Eternal being is something that springs to mind as a divine characteristic. In modern monotheism, "dead god" seems like an oxymoron. We have to turn to pagan myths, such as Greek and Roman Mythology, to find "dead gods".
There is no "definitive version" of Greco-Roman mythology to draw on; the best sources are sketchy on the details of the eventual fate of deposed gods Uranus and Kronos. I contend that they became "dead gods": their worship was so inappropriate as to need no forbidding. These were Big Loser gods; no one would want them for patrons. Regardess of whether they are supposed to be hanging around in exile in Tarterus, or completely dead, they have no impact on the lives of the people who believe they did, or do, exist.
This is what it means, to mortals, for a god to be "dead": removed eternally from intervention in mortal affairs, or even the affairs of other gods.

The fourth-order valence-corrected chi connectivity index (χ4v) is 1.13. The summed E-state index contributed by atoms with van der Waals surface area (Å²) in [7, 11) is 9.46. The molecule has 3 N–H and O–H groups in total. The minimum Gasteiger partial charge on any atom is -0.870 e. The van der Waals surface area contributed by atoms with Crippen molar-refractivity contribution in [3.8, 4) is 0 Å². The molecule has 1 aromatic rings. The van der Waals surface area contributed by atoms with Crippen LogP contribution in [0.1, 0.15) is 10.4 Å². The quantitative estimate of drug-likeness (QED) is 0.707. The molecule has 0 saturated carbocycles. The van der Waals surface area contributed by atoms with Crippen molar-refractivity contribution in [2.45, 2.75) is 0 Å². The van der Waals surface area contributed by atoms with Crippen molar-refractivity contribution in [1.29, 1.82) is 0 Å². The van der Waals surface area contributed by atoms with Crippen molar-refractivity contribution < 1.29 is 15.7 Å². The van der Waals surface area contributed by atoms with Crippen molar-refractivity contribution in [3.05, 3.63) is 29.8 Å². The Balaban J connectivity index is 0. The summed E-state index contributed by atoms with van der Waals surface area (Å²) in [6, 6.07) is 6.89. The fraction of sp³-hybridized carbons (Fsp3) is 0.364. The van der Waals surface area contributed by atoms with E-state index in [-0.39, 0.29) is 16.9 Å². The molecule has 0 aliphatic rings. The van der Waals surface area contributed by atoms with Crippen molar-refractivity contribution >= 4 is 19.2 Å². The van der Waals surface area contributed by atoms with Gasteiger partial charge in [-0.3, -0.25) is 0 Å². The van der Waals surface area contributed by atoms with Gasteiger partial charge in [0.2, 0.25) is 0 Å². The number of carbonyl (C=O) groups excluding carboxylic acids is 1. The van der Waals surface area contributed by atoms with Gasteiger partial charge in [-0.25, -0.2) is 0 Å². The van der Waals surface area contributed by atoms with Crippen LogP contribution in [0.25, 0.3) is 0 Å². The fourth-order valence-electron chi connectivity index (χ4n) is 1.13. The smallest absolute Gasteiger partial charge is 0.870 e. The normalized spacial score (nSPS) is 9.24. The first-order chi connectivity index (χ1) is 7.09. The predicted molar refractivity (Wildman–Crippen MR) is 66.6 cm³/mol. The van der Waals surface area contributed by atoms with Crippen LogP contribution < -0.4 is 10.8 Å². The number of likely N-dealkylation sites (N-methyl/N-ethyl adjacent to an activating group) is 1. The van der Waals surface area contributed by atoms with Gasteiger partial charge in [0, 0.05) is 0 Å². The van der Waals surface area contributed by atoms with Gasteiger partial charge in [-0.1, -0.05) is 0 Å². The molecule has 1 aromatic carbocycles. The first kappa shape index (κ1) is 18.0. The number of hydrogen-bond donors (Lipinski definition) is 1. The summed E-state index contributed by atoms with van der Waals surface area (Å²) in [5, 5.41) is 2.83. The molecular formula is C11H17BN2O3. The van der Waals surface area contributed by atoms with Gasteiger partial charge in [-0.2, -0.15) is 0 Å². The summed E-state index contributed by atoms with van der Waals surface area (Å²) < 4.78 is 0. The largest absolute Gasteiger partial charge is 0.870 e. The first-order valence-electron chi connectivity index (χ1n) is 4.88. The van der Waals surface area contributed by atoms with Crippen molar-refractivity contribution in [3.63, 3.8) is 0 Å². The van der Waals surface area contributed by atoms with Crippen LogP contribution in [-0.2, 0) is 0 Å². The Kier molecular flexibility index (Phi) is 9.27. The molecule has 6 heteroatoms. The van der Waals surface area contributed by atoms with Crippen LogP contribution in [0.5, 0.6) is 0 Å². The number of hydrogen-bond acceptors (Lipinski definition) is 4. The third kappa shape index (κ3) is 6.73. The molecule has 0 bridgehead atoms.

In Gloranthan mythology and metaphysics, pretty much anything can be permanently destroyed if it is lost in the Void that is Primal Chaos. This includes gods: when The Unholy Trio cracked the Universe and let Chaos in, Ragnaglar was overcome by Chaos, and became Glorantha's first Dead God. The illusion of death, such as Yelm's murder and subsequent rescue from Hell, does not compare. A Quest may restore what has succumbed to the mere sting of Death, but no power can recall what is consumed by Chaos.

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